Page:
Date of Award
Doctor of Philosophy (PhD)
Electrical & Computer Engineering
John B. Cooper
Karl H. Schoenbach
Linda L. Vahala
Photonic crystals are periodic electromagnetic media in optical wavelength scale. They possess photonic band gaps (PBGs) that inhibit the existence of light within the crystals in certain wavelength range. Such band gaps produce many interesting optical phenomena. In this dissertation, the frequency (plane wave method, PWM) and time domain (finite difference time domain method, FDTD) methods are developed for their modeling and simulation.
The theory and algorithm of plane wave method are studied in detail and implemented in a unique and efficient approach. PWM is used to obtain the gap and mode information of ideal and defective photonic crystals. Several material and structural parameters are shown to affect the band gap. Examples of devices studied include high-Q micro-cavities, linear waveguides, highly efficient sharp bend, and channel drop filters.
Effects of defects in photonic crystals are studied in detail. Results show that point defects can form resonator centers of very high quality factors, whereas line defects can form linear waveguides in low/high index material. Highly efficient energy transfer occurs between defect modes. A numerical analysis of the interaction mechanisms between them is carried out and the results serve as a theoretical guide for device designs.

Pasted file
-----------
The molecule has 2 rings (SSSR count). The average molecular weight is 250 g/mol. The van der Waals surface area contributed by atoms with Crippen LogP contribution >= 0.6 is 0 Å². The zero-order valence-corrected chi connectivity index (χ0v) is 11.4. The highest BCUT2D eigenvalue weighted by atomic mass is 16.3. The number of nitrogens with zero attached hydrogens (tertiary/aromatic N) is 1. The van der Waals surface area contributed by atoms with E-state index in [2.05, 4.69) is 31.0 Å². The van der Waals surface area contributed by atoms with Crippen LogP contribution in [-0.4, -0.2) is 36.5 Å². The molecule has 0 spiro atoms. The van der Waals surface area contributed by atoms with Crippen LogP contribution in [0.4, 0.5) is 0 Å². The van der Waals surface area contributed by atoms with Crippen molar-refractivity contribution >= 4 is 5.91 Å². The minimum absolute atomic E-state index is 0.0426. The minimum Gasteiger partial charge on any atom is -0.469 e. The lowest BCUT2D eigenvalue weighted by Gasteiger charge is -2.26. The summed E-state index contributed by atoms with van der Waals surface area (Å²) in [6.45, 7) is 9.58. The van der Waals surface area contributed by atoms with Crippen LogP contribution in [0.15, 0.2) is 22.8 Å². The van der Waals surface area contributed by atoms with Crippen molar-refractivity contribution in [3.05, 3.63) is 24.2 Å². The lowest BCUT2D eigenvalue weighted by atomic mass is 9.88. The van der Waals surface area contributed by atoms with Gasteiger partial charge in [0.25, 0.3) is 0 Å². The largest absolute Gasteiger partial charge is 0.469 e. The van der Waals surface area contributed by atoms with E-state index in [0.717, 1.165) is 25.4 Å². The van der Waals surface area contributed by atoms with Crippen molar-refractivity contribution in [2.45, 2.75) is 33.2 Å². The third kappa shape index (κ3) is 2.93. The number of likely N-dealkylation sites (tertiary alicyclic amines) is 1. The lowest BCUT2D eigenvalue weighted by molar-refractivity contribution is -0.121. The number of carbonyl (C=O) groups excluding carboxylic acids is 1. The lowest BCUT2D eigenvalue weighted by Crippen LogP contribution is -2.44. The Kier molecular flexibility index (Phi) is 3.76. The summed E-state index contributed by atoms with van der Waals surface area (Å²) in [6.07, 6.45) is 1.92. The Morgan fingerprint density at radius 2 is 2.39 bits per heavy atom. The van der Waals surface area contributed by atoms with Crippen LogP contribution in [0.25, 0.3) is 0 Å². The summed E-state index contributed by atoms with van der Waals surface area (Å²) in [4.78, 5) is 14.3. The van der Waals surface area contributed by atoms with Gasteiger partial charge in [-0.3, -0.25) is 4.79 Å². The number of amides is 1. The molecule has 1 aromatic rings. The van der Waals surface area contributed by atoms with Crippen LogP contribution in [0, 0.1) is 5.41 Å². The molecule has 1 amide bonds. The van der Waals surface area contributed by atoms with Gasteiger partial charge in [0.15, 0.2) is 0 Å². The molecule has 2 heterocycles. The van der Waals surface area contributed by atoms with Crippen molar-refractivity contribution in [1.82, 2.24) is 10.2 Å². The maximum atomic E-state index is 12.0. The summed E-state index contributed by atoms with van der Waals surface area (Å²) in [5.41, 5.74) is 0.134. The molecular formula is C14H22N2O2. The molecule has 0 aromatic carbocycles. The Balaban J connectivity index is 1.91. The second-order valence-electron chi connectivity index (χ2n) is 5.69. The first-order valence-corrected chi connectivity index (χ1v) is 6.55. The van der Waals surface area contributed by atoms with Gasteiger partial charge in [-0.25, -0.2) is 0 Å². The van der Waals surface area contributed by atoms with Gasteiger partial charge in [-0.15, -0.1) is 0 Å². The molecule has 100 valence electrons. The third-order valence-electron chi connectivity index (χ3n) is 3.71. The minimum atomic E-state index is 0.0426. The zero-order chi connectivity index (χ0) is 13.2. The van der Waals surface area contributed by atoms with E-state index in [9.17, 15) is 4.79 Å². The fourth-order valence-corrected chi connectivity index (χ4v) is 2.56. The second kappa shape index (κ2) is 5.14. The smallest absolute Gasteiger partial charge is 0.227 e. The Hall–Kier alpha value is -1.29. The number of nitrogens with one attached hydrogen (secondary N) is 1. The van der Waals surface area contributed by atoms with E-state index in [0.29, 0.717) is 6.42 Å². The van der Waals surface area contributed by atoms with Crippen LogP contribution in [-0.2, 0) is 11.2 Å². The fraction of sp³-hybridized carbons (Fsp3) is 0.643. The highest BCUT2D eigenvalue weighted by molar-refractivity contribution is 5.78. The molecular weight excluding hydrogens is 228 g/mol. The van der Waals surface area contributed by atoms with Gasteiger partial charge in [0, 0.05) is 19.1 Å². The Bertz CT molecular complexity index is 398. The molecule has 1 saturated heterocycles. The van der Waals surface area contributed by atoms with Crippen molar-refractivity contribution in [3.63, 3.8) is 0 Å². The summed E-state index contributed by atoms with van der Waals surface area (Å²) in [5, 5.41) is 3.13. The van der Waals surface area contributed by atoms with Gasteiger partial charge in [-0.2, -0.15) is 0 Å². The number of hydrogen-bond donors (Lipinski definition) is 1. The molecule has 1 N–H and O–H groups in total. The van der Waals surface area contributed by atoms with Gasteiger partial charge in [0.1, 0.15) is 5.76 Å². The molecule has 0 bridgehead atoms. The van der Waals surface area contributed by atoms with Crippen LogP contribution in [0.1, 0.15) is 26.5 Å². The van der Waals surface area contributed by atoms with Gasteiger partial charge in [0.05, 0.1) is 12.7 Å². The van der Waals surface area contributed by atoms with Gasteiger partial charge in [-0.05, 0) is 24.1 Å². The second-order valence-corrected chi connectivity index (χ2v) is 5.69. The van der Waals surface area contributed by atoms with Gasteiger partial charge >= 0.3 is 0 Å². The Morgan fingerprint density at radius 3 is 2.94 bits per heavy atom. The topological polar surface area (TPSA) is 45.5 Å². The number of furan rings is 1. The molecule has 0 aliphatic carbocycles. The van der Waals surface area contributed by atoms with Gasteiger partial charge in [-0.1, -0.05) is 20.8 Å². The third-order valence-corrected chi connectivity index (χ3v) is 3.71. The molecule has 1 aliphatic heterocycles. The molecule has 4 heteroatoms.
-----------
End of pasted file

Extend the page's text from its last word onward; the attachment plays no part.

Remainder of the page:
Photonic crystal fiber (PCF) with periodic air holes in the cladding is analyzed using a modified PWM method. PCF is able to guide light in single mode in a very broad wavelength region, or it can guide light in air core, offering superior optical properties. By tailoring the microstructures of the cladding, mode shape and group velocity dispersion can be controlled.
Finally, a simulation tool using FDTD is developed to study and simulate the device design. The Order-N method using FDTD and periodic boundary conditions is also presented to reduce the heavy computation of PWM method. Light dynamics in PBG devices are simulated and analyzed using FDTD and Perfectly Matched Layer boundary conditions. Excitation sources, mode symmetry, and detection techniques are described to obtain complete and accurate information from the simulations. The combination of the time domain and frequency domain methods provides a powerful tool for analysis and design of PBG devices with high performance.
"Photonic Crystals: Modeling and Simulation"
(2003). Doctor of Philosophy (PhD), Dissertation, Electrical & Computer Engineering, Old Dominion University, DOI: 10.25777/kpwa-jt36